Apple announced its plans to reinvent the textbook at an event at the Guggenheim Museum in New York this week. It has already partnered with three major publishers and its iBooks Author tool is available for new titles. Welcome authors, to the closed world that developers have had to suffer for some time.
The fact that the late Steve Jobs had plans to revolutionize the textbook industry, which he saw as being
"ripe for digital destruction"
was already on the record in Walter Isaacson's biography. The details of the transformation were announced at the first Apple press event since Job's death and have attracted a mixed, and in many quarters, very negative response.
The educational textbook market is highly lucrative - according to a report in Bloomsberg Businessweek the K-12 textbook segment of the market alone was estimated to reach $3.5 billion in the 2010-2011 school year - and Apple has partnered with the three companies who control 90% of it, Pearson, McGraw Hill and Houghton Mifflin Harcourt, to launch iBooks 2 for the iPad.
iBooks 2 is available in the iTunes App Store and provides access to interactive textbooks for high school students and will cost $14.99 - there's even some free content available to get schools hooked.
The idea of science textbooks complete with video, rich graphics, multi-touch support and thumbnail-based navigation sounds attractive and at the launch event Apple's Phil Schiller provided plenty of reasons for adopting the idea - in book form textbooks are heavy, expensive and boring - but as kids love iPads reformatting their content books not only makes them interactive, it also makes them desirable.
These advantages are obvious. But Apple has a promo video that attempts to explain why their particular view of the future is the best of all possible textbooks.
But how many schools will be able to afford an iPad for every student?
Then there is the very real concern that after buying an iPad the student still may not have the tools needed to complete assignments. The iPad isn't good at input and many educational websites are still Flash-based. This almost certainly means that an iPad and a laptop are needed.
This seems like a golden opportunity for many teachers who have created their own teaching material and are poised to write a book but don't want to face the struggle of finding a publisher. The downside of producing textbooks using this tool is that any book written with it has to be sold exclusively through the iBooks 2 store, which will automatically take 30% of the revenue .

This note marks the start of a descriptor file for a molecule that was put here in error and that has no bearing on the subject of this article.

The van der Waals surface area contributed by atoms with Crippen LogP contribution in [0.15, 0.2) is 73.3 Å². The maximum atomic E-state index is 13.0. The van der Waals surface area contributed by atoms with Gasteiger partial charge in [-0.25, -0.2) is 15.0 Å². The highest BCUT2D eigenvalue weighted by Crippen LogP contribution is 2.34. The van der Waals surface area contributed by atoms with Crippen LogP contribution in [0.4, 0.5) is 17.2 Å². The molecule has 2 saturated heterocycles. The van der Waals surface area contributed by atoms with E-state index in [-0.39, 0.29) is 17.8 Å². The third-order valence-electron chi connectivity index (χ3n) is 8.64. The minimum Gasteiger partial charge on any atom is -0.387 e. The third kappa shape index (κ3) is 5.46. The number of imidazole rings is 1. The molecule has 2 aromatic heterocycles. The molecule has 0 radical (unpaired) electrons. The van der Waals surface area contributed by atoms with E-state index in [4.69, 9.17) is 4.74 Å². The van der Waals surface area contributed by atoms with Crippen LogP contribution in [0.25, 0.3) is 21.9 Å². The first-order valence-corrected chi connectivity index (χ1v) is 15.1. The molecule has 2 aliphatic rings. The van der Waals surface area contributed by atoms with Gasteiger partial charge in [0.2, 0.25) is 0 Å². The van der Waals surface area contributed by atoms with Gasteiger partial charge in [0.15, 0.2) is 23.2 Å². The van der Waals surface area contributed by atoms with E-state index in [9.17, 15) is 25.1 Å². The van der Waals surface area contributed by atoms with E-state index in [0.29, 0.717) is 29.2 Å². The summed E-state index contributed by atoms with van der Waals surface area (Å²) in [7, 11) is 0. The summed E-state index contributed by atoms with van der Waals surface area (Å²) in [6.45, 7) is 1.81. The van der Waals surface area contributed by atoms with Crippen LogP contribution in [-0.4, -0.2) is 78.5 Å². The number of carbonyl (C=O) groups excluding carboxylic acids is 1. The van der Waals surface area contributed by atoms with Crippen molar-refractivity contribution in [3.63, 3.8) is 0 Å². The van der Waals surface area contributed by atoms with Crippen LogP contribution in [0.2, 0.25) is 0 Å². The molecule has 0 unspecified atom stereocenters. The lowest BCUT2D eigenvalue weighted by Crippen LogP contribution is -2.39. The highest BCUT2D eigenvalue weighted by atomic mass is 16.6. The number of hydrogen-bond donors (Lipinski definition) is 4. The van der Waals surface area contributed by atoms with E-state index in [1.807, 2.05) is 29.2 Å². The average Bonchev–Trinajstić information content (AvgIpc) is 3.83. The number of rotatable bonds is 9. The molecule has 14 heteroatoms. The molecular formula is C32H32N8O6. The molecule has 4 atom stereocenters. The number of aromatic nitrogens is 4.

This is being seen as a shocking restriction and is causing a good deal of controversy. From our point of view this shouldn't come as a shock. Apple's attempts to control and profit from content are not a new phenomenon.
This is a pill that many developers have already had to swallow - if you develop apps for the iPhone or iPad you have to sell them via iTunes and Apple takes its 30%. OK you can rewrite your apps for another platform, whereas in this case once a textbook has been developed for the iPad you won't be able simply to port it to another e-reader. So this is a calculated move on the part of Apple to make the iPad the tablet of choice for education.
Apple's walled garden is increasingly looking like a fortress. It is about time consumers noticed.
At the same time the move to digital educational content raises other questions and suggests new opportunities.
Why digital textbooks for content when there is so much free content available on the web. Teachers need materials but once we move away from the printed book there are lots of opportunities for these to be computer-based and web-based.
Perhaps Apple has done us a favor by making schools without a big budget to spend on iPads look for lower-cost alternatives.
Xamarin has produced a handy cheat sheet showing how app controls differ between iOS, Android and Windows Phone. It makes a fascinating comparison and you can't help wonder why we can't have a standar [ ... ]